2020 & 2021 Public Procurement Thresholds
Procurement thresholds for public sector tenders are updated for 2020. Associate Consultant, Carl Rogers, is an expert on public procurement. In this post he explains the changes, the importance of contract values and the effects of Brexit.
The new procurement thresholds affect new tenders from 1st January 2020 to 31st December 2021. They have been extended post-Brexit (see below) so the thresholds still apply for 2021.
Why are Procurement Thresholds Important?
Public sector buyers must be aware of these thresholds. These are the values above which a European (OJEU) advert must be placed to ensure competition. Failure to do so can result in legal action being taken against the contracting body.
The procurement thresholds are applicable to public purchasing. This includes government departments, local authorities, NHS Trusts, utilities, housing associations etc. They cover the following:
- The Public Contracts Regulations 2015
- The Concession Contracts Regulations 2016
- The Utilities Contracts Regulations 2016
- The Defence and Security Public Contracts Regulations 2011
See also EU Procurement Rules 2014 which brought in changes to ensure better value for money and improved quality. The reduction of red tape makes it easier for small and medium-sized businesses (SMEs) to tender.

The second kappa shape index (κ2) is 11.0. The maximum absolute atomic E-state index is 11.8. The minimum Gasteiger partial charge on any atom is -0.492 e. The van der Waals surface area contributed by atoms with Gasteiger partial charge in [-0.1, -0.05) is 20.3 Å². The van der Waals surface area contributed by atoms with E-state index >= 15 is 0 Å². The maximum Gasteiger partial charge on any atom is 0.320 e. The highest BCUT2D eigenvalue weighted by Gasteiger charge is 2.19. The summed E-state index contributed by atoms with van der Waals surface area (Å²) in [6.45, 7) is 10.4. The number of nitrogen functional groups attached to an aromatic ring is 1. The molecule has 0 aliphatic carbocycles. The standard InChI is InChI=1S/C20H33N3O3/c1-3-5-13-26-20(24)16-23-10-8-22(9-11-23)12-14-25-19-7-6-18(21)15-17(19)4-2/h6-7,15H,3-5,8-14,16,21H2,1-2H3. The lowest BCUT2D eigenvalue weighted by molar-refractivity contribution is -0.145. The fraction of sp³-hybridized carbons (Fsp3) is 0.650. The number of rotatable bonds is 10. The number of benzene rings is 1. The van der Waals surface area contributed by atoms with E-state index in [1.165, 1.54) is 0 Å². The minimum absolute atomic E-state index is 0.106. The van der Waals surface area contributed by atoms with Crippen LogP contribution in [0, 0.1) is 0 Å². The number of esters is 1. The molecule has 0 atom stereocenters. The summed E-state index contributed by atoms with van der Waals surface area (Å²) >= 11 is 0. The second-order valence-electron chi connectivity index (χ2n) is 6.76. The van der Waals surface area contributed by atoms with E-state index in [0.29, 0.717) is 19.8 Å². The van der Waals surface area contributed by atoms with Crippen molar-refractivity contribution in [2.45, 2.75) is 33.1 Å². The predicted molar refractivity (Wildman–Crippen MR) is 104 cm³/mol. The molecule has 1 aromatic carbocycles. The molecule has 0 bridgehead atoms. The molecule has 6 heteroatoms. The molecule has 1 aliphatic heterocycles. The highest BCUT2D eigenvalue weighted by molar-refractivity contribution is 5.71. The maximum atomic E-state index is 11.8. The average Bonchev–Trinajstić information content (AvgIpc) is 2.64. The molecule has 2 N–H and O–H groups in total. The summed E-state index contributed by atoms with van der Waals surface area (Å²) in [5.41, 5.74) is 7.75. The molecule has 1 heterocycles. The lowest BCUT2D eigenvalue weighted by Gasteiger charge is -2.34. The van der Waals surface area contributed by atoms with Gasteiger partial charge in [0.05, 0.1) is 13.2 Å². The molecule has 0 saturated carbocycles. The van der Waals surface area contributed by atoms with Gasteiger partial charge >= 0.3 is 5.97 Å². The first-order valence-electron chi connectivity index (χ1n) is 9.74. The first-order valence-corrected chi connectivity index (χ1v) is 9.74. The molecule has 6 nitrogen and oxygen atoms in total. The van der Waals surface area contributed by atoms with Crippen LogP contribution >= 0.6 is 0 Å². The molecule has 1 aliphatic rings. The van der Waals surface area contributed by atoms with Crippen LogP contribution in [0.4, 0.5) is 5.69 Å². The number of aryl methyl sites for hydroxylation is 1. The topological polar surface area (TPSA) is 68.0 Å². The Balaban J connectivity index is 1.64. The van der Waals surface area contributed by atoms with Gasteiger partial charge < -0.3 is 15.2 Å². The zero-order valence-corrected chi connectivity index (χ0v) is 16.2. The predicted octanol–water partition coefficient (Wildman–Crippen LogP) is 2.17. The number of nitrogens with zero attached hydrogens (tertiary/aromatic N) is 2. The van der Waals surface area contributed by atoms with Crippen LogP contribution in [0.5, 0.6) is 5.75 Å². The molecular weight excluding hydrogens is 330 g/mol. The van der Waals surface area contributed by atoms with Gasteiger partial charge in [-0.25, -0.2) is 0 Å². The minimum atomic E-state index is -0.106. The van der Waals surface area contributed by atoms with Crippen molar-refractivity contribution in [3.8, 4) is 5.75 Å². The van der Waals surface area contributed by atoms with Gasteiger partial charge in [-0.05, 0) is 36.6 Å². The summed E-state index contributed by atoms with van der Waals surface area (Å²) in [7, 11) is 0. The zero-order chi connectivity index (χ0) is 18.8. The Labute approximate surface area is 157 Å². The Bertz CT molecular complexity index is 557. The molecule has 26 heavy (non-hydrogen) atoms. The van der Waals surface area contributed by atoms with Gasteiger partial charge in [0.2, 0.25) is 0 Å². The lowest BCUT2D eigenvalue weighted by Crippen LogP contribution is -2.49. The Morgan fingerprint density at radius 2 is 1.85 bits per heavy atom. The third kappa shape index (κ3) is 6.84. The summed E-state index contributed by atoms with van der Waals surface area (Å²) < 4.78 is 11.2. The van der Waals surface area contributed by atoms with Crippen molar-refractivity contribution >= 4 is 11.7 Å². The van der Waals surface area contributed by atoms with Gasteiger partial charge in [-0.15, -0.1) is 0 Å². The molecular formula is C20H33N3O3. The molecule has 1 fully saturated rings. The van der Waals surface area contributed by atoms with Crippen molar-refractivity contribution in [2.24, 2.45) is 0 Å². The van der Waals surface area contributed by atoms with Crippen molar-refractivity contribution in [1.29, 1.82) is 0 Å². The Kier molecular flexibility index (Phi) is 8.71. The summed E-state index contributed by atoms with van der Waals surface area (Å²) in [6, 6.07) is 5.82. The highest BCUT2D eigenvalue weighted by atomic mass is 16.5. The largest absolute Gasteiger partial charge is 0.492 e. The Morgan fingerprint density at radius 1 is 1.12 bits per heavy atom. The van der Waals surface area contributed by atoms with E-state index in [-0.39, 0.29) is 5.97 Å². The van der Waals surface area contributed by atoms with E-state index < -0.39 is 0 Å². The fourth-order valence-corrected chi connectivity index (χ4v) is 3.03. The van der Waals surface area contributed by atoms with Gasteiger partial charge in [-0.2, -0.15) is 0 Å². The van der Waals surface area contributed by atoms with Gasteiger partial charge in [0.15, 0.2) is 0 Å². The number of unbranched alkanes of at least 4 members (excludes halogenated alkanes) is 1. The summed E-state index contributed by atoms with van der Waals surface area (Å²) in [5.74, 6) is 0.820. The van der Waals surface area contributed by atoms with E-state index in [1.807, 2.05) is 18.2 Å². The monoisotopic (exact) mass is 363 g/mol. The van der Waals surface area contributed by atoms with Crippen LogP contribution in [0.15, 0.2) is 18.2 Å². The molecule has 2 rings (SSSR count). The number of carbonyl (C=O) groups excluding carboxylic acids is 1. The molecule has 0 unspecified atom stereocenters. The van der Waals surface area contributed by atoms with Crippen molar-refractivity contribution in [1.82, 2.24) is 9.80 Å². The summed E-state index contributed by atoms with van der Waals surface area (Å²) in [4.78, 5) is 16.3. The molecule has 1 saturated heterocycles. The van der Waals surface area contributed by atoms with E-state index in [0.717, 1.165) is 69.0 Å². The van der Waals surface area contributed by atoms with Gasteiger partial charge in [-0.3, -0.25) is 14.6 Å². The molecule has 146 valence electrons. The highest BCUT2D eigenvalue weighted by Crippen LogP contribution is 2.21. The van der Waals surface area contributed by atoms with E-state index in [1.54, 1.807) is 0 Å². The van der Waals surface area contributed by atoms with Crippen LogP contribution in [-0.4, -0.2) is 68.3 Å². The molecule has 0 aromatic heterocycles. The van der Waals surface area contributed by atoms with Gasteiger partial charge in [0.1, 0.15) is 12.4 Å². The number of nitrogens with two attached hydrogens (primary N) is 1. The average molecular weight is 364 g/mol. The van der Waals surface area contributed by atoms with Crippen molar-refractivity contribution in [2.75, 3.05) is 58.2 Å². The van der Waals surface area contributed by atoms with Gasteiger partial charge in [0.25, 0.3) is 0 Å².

What has changed
The actual thresholds have increased slightly. This might be due to the fluctuating exchange rates compared to the last threshold renewal. The new thresholds are net of VAT and are as follows:
For full details, see the Government’s Procurement Policy Note 06/19: New Thresholds 2020.
How to Find Public Sector Tenders
Read our guide on finding public sector tenders. It explains how to use TED, Contracts Finder and other public-sector procurement portals to find tenders.
How are Contract Values Calculated and What are the Problems?
This is a simple enough question but one which some struggle with. Many people look at contracts in annual terms; that is logical as we budget annually. But, in the past, this has been used, whether intentionally or not, as a ploy to get around complying with the requirements of the regulations. See the example of the NHS manager who manipulated contract values to fraudulently award contracts to a friendly ICT supplier.